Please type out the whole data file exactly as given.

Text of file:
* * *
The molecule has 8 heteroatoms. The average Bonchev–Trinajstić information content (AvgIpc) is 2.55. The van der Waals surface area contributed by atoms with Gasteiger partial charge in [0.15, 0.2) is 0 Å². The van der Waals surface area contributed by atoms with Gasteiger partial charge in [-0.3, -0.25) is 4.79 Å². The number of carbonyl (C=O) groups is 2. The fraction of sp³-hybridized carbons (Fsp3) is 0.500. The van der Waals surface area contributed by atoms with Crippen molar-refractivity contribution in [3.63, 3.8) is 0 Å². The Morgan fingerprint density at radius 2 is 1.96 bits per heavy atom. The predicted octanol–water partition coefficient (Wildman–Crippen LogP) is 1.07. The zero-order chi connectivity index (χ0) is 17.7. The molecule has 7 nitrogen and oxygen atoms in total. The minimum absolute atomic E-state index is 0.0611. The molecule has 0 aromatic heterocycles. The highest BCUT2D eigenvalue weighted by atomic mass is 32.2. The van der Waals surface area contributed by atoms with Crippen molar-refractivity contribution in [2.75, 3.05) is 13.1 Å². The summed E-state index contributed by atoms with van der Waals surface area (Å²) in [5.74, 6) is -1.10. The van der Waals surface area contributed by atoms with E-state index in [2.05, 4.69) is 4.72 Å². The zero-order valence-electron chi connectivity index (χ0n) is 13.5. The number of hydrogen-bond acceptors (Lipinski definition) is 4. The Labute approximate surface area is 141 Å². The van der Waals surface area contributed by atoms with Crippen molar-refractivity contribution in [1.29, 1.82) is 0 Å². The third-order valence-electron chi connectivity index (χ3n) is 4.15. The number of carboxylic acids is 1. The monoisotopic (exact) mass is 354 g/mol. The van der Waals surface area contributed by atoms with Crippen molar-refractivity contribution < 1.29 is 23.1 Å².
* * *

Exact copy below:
The molecule has 8 heteroatoms. The average Bonchev–Trinajstić information content (AvgIpc) is 2.55. The van der Waals surface area contributed by atoms with Gasteiger partial charge in [0.15, 0.2) is 0 Å². The van der Waals surface area contributed by atoms with Gasteiger partial charge in [-0.3, -0.25) is 4.79 Å². The number of carbonyl (C=O) groups is 2. The fraction of sp³-hybridized carbons (Fsp3) is 0.500. The van der Waals surface area contributed by atoms with Crippen molar-refractivity contribution in [3.63, 3.8) is 0 Å². The Morgan fingerprint density at radius 2 is 1.96 bits per heavy atom. The predicted octanol–water partition coefficient (Wildman–Crippen LogP) is 1.07. The zero-order chi connectivity index (χ0) is 17.7. The molecule has 7 nitrogen and oxygen atoms in total. The minimum absolute atomic E-state index is 0.0611. The molecule has 0 aromatic heterocycles. The highest BCUT2D eigenvalue weighted by atomic mass is 32.2. The van der Waals surface area contributed by atoms with Crippen molar-refractivity contribution in [2.75, 3.05) is 13.1 Å². The summed E-state index contributed by atoms with van der Waals surface area (Å²) in [5.74, 6) is -1.10. The van der Waals surface area contributed by atoms with E-state index in [2.05, 4.69) is 4.72 Å². The zero-order valence-electron chi connectivity index (χ0n) is 13.5. The number of hydrogen-bond acceptors (Lipinski definition) is 4. The Labute approximate surface area is 141 Å². The van der Waals surface area contributed by atoms with Crippen molar-refractivity contribution in [1.29, 1.82) is 0 Å². The third-order valence-electron chi connectivity index (χ3n) is 4.15. The number of carboxylic acids is 1. The monoisotopic (exact) mass is 354 g/mol. The van der Waals surface area contributed by atoms with Crippen molar-refractivity contribution < 1.29 is 23.1 Å².